Traumatic brain injury (TBI) is a significant public health issue worldwide and is predicted to be the third largest contributor to the global disease burden by 2020 1,2. The multifaceted and heterogeneous pathological aspects of this disease, which occur within days to months postinjury, cause significant neurological sequelae in TBI patients. Current empirical evidence provides new insight into these pathological mechanisms that lead to both focal neurological, as well as cognitive, deficits 3–5.

Recovery following TBI is complex and incompletely understood, yet studies have begun to elucidate important aspects of endogenously activated mechanisms that facilitate the process. Much of this research has been conducted to understand the fundamental concept of plasticity. Although neurogenesis within the mature brain continues, it is limited primarily to the subventricular zone (SVZ) surrounding the lateral ventricles and the subgranular zone (SGZ) of the hippocampal dentate gyrus (DG) 6–8. A distinct subpopulation of cells from these regions migrate through adult white matter and differentiate into neurons in several cortical locations. Recent evidence suggests these cells may be involved in cell repair or renewal mechanisms 9,10.

Exploitation of this endogenous population of stem cells is of particular interest with regard to TBI. Following both diffuse and focal injury, a significant increase in proliferation within the SVZ and DG has been demonstrated in both mouse and rat TBI models alike 11,12. Importantly, newly generated and injury-induced granular cells are able to integrate into the existing hippocampal circuitry, a phenomenon thought to facilitate innate cognitive recovery following injury 13,14. A more recent study of human TBI models found proliferation of cells expressing markers of neural stem cells (NSCs) and neural progenitor cells in the perilesion cortex, thus representing an intrinsic effort by the injured brain to repair and regenerate damaged tissue 15.

This observed endogenous plasticity can be further investigated and manipulated using precise electrical modulation. To date, several methods have been explored to induce or accelerate functional and adaptive recovery in TBI patients, including both invasive (eg, electrical cortical stimulation ECS) and noninvasive (eg, transcranial magnetic stimulation TMS, transcranial direct current stimulation, and pharmacologic) methods, each mediating an upregulation in plasticity following TBI 16–20. However, animal studies and clinical trials involving the use of these interventions are scarce, and such approaches are often cell type indiscriminate, invasive, and render surrounding tissues susceptible to damage 21,22. Due to a universal understanding that newer therapeutic approaches must circumvent these limitations, recent developments have successfully incorporated precision and cell type specificity into the treatment modality. Optogenetics builds upon previous research through the use of genetically encoded channels and receptors that serve to selectively activate or inhibit neuronal subpopulations with unprecedented spatial resolution and millisecond temporal precision. In this review, we discuss optogenetics as a means to evaluate and modulate neural circuits in the context of recovery following TBI.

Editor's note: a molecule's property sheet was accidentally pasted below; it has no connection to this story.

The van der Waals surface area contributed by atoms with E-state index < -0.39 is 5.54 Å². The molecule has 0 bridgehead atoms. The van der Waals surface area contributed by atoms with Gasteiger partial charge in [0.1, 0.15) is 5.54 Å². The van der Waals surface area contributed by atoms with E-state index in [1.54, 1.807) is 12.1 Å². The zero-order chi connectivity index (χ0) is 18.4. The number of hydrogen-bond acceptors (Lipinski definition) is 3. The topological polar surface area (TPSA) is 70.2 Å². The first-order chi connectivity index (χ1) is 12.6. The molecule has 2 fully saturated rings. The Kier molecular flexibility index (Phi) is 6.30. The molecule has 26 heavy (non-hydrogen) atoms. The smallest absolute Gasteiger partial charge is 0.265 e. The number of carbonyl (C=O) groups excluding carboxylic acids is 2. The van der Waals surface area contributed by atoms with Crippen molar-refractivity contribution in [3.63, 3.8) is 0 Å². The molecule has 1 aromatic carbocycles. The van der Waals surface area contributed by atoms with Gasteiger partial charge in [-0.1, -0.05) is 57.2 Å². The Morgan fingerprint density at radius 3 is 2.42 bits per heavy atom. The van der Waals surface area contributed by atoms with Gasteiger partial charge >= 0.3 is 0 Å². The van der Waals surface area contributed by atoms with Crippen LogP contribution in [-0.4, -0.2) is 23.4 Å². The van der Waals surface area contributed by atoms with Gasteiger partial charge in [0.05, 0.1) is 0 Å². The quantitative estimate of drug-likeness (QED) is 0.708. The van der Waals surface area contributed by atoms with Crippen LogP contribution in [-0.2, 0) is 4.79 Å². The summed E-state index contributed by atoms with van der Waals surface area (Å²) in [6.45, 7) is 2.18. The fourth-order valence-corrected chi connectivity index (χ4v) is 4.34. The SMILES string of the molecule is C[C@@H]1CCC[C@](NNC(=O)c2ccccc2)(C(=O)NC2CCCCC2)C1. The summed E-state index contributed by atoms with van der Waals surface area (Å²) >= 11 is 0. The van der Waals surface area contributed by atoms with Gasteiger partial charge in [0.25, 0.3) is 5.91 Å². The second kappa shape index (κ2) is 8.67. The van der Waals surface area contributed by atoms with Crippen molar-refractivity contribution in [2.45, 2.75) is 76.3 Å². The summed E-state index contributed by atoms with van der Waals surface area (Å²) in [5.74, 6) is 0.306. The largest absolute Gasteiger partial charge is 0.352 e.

Fundamentals of Optogenetics

Optogenetics is a modern advancement incorporating the fields of bioengineering, optics, and genetics for the purpose of modulating and monitoring cellular activity at the level of molecularly defined neuronal classes. This innovation involves the artificial introduction of light-sensitive proteins (eg, opsins) into cell membranes 23,24. Neuronal plasma membranes themselves are thus made sensitive to light, permitting direct activation and inhibition of specified, targeted neurons within intact neuronal circuits 25. In addition, optical monitoring of neuronal activity is achieved using genetically encoded sensors that respond to changes in ion concentration (eg, calcium) or membrane voltage. By utilizing tools with the ability to utilize light energy, neuronal imaging can achieve both high spatial and high temporal resolution 26,27.

While previous approaches typically fall short with respect to temporal and spatial accuracy, optogenetics expands the capability for optical imaging and genetic targeting by simultaneously controlling or monitoring either the activity of many neurons within a circuit or certain regions within a single neuron. Single-cell optogenetics is able to map neural circuits with excellent accuracy and zero-spike crosstalk 28. Expression of certain light-sensitive proteins can also behave as actuators and switch neurons on and off, inducing either depolarizations or hyperpolarizations for varying periods of time with exquisite precision. This capability allows the opsins to probe neural activity at the resolution of single spikes, raising the possibility that this method can one day mimic natural neural code 29. Since its inception, optogenetic tools have been developed to further map complex neural circuits and target specific neurons to facilitate behavior modulation, which are significant ambitions of current research in the field of neuroscience.

Overview of opsins